When you think of a squirrel, you may envision up a furry rodent with a fluffy tail, clutching an acorn close to it’s mouth. And, while they do enjoy acorns, squirrels tend to eat a rather varied diet solely dependent upon the area in which they live. Although they typically maintain a five mile radius, some have been known to go as far as ten miles away from home in search of resources and fun. Whether you are looking to repel squirrels from your garden, or simply interested in learning more about their diet, we have gathered all the information you need moving forward.
Overall, squirrels enjoy snacking on nuts, berries, fungi, fruit and even bugs. However, a squirrel’s diet differs from type to type, of which they are classified into three categories: flying squirrel, ground squirrel and tree squirrel. The type of squirrel also influences how any given squirrel goes about in search of food, while their own unique predators affect how and when they gather food, as well. For example, flying squirrels are completely nocturnal and venture out for food at night, whereas tree and ground squirrels are diurnal and stay awake during the day.
More often than not, squirrels consume an omnivorous diet of various insects, fruit, plants, and seeds. While it may seem strange to consider squirrels as meat-eaters, each type regularly incorporates some form of animal flesh into their diet. Considered to be the most carnivorous of all types, the Southern flying squirrel is known to consumes birds, bird eggs, as well as decaying flesh (or carrion). Ground squirrels may even go as far as to eat the young of their most prevalent predator: snakes. Tree squirrels, however, will readily feast on the organs of dead deer (carrion), in addition to the nestlings of ground and tree birds. In order to prevent breeding competition, all types of male squirrels will practice infanticide and cannibalism by eating young squirrel pups.
Hibernation seems to be a topic of confusion for many people, especially in reference to squirrels. Did you know tree squirrels don’t hibernate at all? Most types of squirrels typically become inactive during the cold, winter season, spending more time in their homes to conserve energy. This is why squirrels hide food through the summer and fall, burying acorns across the forest floor for harvesting later on, known as a food cache. Although some hidden food will be pillaged by other squirrels, some birds will also seek out a food cache in hopes of an easy dinner.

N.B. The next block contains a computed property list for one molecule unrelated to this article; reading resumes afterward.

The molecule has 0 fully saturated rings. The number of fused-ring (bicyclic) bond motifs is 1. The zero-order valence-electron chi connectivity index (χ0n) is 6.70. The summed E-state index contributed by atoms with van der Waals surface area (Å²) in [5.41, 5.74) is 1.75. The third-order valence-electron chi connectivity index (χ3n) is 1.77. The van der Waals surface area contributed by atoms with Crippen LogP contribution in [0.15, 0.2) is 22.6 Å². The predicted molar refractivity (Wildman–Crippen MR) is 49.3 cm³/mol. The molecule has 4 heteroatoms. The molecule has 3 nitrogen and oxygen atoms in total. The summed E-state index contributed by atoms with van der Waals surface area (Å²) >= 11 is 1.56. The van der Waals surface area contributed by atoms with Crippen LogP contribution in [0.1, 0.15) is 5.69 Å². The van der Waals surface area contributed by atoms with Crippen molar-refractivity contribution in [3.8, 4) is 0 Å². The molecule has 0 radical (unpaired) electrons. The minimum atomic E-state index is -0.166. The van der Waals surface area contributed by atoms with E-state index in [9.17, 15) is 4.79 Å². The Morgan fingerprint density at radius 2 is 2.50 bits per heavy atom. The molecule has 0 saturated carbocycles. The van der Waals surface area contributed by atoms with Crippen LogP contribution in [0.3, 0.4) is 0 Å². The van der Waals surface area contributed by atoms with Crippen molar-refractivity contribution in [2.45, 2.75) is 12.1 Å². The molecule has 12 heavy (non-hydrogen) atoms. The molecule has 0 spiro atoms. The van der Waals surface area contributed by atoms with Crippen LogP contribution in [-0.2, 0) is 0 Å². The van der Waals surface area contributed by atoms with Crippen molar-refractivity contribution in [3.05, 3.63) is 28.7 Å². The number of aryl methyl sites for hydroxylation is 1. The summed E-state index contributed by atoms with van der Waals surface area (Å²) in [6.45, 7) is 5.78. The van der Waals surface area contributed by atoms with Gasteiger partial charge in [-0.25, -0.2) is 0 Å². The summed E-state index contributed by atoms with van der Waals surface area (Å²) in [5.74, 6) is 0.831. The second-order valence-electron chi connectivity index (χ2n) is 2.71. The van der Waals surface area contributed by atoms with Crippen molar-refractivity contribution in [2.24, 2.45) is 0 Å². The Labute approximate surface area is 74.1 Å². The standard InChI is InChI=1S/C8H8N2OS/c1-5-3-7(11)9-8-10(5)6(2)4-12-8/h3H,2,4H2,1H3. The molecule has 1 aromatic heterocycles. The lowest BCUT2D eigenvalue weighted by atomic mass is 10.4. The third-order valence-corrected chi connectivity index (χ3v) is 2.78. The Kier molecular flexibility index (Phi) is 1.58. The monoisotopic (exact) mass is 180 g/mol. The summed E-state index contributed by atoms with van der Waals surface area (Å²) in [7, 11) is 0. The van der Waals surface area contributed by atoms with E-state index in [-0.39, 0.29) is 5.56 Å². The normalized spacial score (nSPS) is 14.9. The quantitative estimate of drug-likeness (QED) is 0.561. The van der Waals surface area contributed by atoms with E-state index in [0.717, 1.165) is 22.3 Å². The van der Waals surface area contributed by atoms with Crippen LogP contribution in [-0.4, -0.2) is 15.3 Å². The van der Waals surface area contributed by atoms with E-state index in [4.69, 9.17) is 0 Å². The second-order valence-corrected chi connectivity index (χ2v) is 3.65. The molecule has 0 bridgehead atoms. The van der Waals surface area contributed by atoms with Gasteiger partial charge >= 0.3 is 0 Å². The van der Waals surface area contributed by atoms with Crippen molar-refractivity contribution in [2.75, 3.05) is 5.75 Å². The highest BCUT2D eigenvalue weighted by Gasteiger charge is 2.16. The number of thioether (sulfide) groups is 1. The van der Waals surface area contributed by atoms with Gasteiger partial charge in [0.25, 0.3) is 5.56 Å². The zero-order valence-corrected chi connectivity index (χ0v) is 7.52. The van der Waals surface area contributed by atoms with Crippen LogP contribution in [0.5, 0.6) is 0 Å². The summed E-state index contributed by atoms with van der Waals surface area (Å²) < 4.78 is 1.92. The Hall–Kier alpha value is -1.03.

As food becomes scarce, particularly in the winter, tree squirrels will return to a food cache in order to retrieve nuts and seeds. Because of possible scroungers, Gray squirrels and Red squirrels may be spotted creating faux caches, wherever they pretend to bury food, before moving onto the location of a real food cache. Squirrels also appear to have a decent memory, or episodic memory, in regard to food locations – possibly referencing landmarks as they go. However, many forgotten food caches commonly lead to the regeneration of forests, as well as the introduction of new types of trees. Grey squirrels are the most notable contributors of seed dispersion, unrivaled by any other type of squirrel.
Some homeowners take great joy in feeding squirrels, sometimes going as far as to keep them as pets (please check local laws in regard to legality). It is vitally important to ensure wild squirrels, and pets alike, are fed meals that are healthy, while also contributing to a hearty diet. Although it may seem perfectly safe to feed squirrels whatever human foods happen to be in your cabinet, it is particularly crucial to avoid certain items that disagree with them. Because they are not picky eaters, people should take great care in avoiding cashews, sunflower seeds, pine nuts, and more.
Two prominent products that should be avoided include:
- Bread is a classic favorite for feeding all manner of wildlife, such as deer, ducks and squirrels. While it may be cheap and widely available, bread doesn’t offer much as far as nutrients go. In fact, many types of bread contains large amounts of sugar, as well as cellulose, which negatively impact most mammals. In fact, cellulose (a dietary fiber) is particularly hard for squirrels to digest. This is in addition to the well-known reality that the sugar levels in bread surpass that of some candy.
- Dried Corn is another dangerous food for squirrels. Although fresh corn, straight from the cob, may be safe for some pet squirrels, dried field corn tends sour quickly. Because it may sour in a short amount of time, dried corn is a potential breeding ground for various types of toxic mold. Squirrels are also prone to overeating, even to their own detriment, so pieces of corn must be fed in moderation only.
Because squirrels love to feed off the fallen seeds of bird feeders, they often find themselves lured into gardens for the sake of an easy meal. As birds eat, the contents said feeders falls onto the ground, and creates a buffet for various ground animals – especially squirrels. Individuals who appreciate squirrels will utilize squirrel specific feeders to draw them in for a show. However, that’s not necessarily the case for all homeowners. If you find squirrels to be more of a nuisance in your garden, rather than a joy, you might want to consider adding squirrel-proof bird feeders to your yard, instead. By utilizing harmless hardware and techniques, squirrel-proof feeders can help you repel squirrels while continuing to attract the most exquisite birds.